What Problems do Toyota 4runners Have?

With great power comes great owner responsibility. Toyota 4runners are notorious for making it to high mileages, but with that comes a lot of transmission issues, especially once you surpass 100,000 miles.

Unfortunately, some of us (including yours truly) have had to learn the hard way that hitting the 100k-mile mark means upping the ante on scheduled maintenance. Wear-and-tear is the biggest owner complaint for 4-runners, especially regarding the automatic transmissions.

Bad shift solenoids are one of the most common culprits behind gearshift issues in a 4runner, followed by problems with the transfer case (in particular, worn-down gears or linkage breaks).

What Problems do Toyota 4runners have?

Bad shift solenoids can be behind gear-shifting problems, but so can problems in the transfer case or the shift lever seat. 4runners have transmissions that tend to conk-out with wear-and-tear after hitting the 100,000-mile mark, and they’re one of the biggest problems facing 4runner owners. In most cases, though, the transmission doesn’t need to be entirely overhauled.

But that isn’t all you need to know about the problems Toyota 4runners can have. You should also know about some of these commonly-asked questions.

What are Some Common 4runner Transmission Problems?

A bad gear shift solenoid is one of the first things you should look for when you notice your transmission starting to act funky. They wear out over time, but when it happens, your mechanic needs to address it straight away. If this is a problem, the engine’s computer will turn the Check Engine light on.

You might feel the gears slipping, or the transmission might just not shift gears at all. If the TCM thinks that you have a shift solenoid problem while you’re out and about, it will send you into limp-home mode, and trust me, driving in that mode is no fun.

Another common problem – which, of course, is transmission-related – on the 4runner is the transfer case. You might end up changing the filter and the transmission fluid only to finally discover that what you are actually dealing with is a worn gear or a broken linkage. If you know what you are doing, you can buy a repair kit on the cheap and replace the bushing on the interior end of the cable that is found at the base of the gear shifter.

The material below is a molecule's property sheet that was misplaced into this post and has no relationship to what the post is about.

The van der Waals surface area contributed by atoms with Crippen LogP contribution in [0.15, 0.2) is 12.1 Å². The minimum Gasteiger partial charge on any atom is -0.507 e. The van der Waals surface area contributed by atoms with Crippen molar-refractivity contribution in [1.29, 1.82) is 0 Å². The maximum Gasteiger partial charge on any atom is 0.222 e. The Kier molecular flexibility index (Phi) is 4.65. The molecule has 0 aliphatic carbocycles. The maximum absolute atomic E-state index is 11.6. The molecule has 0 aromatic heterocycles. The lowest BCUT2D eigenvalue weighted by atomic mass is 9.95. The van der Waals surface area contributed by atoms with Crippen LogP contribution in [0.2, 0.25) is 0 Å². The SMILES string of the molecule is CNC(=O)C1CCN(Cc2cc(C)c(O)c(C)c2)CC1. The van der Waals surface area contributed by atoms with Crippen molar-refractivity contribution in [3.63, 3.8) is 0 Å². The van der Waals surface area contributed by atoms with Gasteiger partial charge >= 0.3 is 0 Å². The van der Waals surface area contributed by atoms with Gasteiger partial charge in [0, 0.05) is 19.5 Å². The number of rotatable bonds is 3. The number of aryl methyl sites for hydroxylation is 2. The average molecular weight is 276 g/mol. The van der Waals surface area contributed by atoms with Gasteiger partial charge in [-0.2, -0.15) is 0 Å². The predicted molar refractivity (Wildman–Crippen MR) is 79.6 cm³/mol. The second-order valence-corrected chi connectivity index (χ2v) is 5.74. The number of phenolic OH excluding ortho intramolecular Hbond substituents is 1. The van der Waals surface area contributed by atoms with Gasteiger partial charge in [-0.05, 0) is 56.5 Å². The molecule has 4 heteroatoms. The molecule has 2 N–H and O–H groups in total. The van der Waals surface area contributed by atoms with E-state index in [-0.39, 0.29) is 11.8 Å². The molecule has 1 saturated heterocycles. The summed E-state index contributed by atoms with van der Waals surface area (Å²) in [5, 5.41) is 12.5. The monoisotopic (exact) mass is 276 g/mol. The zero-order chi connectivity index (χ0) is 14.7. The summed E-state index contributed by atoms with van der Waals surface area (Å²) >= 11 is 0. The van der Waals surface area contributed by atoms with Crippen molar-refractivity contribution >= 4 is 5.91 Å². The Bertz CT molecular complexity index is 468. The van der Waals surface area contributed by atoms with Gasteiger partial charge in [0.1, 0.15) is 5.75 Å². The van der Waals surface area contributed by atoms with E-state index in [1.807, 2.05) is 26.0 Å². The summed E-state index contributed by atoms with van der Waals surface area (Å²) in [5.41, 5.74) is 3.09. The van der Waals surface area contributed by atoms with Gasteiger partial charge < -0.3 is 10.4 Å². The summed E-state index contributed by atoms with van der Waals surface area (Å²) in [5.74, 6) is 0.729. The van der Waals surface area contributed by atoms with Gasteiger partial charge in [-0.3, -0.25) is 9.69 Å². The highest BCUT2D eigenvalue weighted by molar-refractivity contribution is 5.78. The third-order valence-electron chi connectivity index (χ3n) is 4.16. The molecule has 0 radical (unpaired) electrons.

Some of the other common transmission-related problems and symptoms that can happen to the Toyota 4runner are:

  • Transmission fluid leaks
  • Low transmission fluid
  • Transmission fails to respond
  • A burning smell
  • Grinding or shaking
  • Clunking or humming noises
  • Gear slippage
  • Torque converter issues
  • No 1st or 2nd gear
  • No 3rd or 4th gear
  • Valve body issues

Is it Safe to Drive with a Transmission Problem?

“Safe” is a sketchy term to use here. The thing is, if you don’t know for sure that you have a transmission problem, you might just keep on going until one day – ker-plunk! – your transmission gives out on you at a busy intersection. (Hey, it happens to the best of us.)

Waiting to get a transmission problem fixed – even if you only suspect that it might be a transmission problem – could be dangerous. It really depends on what the 4runner’s symptoms are and how badly they are damaged or malfunctioning.

Also, bear in mind that the 4runner’s transmission is made up of numerous (and quite expensive) parts that have to work together to keep the whole system up and running. When one component breaks, it could take out something else close by. And that’s how a small repair bill spirals into you spending $2500 or more on replacing your 4runner’s transmission.

How Often do Transmissions Need to be Replaced in a 4runner?

The Toyota 4Runner can have a long transmission life depending on a few factors. We have seen them reach into lifespans well over 180,000 miles, but even 130k-150k is a long life for a transmission. As we already mentioned, once a transmission hits the 100k-mile mark, things tend to go south just due to wear-and-tear. That’s normal.

However, there are some factory design flaws in certain 4runner transmissions that could lessen the system’s lifespan. The 2010 and 2011 Toyota 4Runners, for example, have shift levers that are difficult to shift out of gears, and the Traction Control and Check Engine Lights go on when this happens.